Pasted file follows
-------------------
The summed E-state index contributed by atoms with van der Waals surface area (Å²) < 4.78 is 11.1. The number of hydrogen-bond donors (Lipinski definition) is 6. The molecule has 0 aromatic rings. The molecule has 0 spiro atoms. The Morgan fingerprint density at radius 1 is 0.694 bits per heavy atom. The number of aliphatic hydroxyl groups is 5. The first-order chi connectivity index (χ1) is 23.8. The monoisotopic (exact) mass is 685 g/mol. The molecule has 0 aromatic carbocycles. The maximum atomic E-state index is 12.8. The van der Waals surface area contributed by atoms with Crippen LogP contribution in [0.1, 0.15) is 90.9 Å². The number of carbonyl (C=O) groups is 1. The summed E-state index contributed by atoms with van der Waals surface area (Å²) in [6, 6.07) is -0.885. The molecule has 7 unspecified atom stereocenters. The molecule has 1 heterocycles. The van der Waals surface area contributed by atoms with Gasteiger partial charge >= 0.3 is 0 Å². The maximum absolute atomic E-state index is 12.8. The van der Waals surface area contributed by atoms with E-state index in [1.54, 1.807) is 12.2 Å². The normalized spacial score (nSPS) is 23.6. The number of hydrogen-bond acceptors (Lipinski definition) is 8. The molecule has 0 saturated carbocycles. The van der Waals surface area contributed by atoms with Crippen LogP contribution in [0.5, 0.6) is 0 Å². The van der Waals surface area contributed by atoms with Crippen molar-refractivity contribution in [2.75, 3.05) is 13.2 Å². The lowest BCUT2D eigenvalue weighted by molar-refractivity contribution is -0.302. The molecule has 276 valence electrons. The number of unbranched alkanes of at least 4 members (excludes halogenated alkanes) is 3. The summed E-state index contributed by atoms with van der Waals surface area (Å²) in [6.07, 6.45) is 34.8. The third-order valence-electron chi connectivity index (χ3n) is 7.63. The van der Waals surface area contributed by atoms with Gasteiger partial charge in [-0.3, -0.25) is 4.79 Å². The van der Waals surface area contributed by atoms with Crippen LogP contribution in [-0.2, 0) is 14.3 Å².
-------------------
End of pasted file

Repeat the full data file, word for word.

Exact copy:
The summed E-state index contributed by atoms with van der Waals surface area (Å²) < 4.78 is 11.1. The number of hydrogen-bond donors (Lipinski definition) is 6. The molecule has 0 aromatic rings. The molecule has 0 spiro atoms. The Morgan fingerprint density at radius 1 is 0.694 bits per heavy atom. The number of aliphatic hydroxyl groups is 5. The first-order chi connectivity index (χ1) is 23.8. The monoisotopic (exact) mass is 685 g/mol. The molecule has 0 aromatic carbocycles. The maximum atomic E-state index is 12.8. The van der Waals surface area contributed by atoms with Crippen LogP contribution in [0.1, 0.15) is 90.9 Å². The number of carbonyl (C=O) groups is 1. The summed E-state index contributed by atoms with van der Waals surface area (Å²) in [6, 6.07) is -0.885. The molecule has 7 unspecified atom stereocenters. The molecule has 1 heterocycles. The van der Waals surface area contributed by atoms with Gasteiger partial charge >= 0.3 is 0 Å². The maximum absolute atomic E-state index is 12.8. The van der Waals surface area contributed by atoms with E-state index in [1.54, 1.807) is 12.2 Å². The normalized spacial score (nSPS) is 23.6. The number of hydrogen-bond acceptors (Lipinski definition) is 8. The molecule has 0 saturated carbocycles. The van der Waals surface area contributed by atoms with Crippen LogP contribution in [0.5, 0.6) is 0 Å². The van der Waals surface area contributed by atoms with Crippen molar-refractivity contribution in [2.75, 3.05) is 13.2 Å². The lowest BCUT2D eigenvalue weighted by molar-refractivity contribution is -0.302. The molecule has 276 valence electrons. The number of unbranched alkanes of at least 4 members (excludes halogenated alkanes) is 3. The summed E-state index contributed by atoms with van der Waals surface area (Å²) in [6.07, 6.45) is 34.8. The third-order valence-electron chi connectivity index (χ3n) is 7.63. The van der Waals surface area contributed by atoms with Gasteiger partial charge in [-0.3, -0.25) is 4.79 Å². The van der Waals surface area contributed by atoms with Crippen LogP contribution in [-0.2, 0) is 14.3 Å².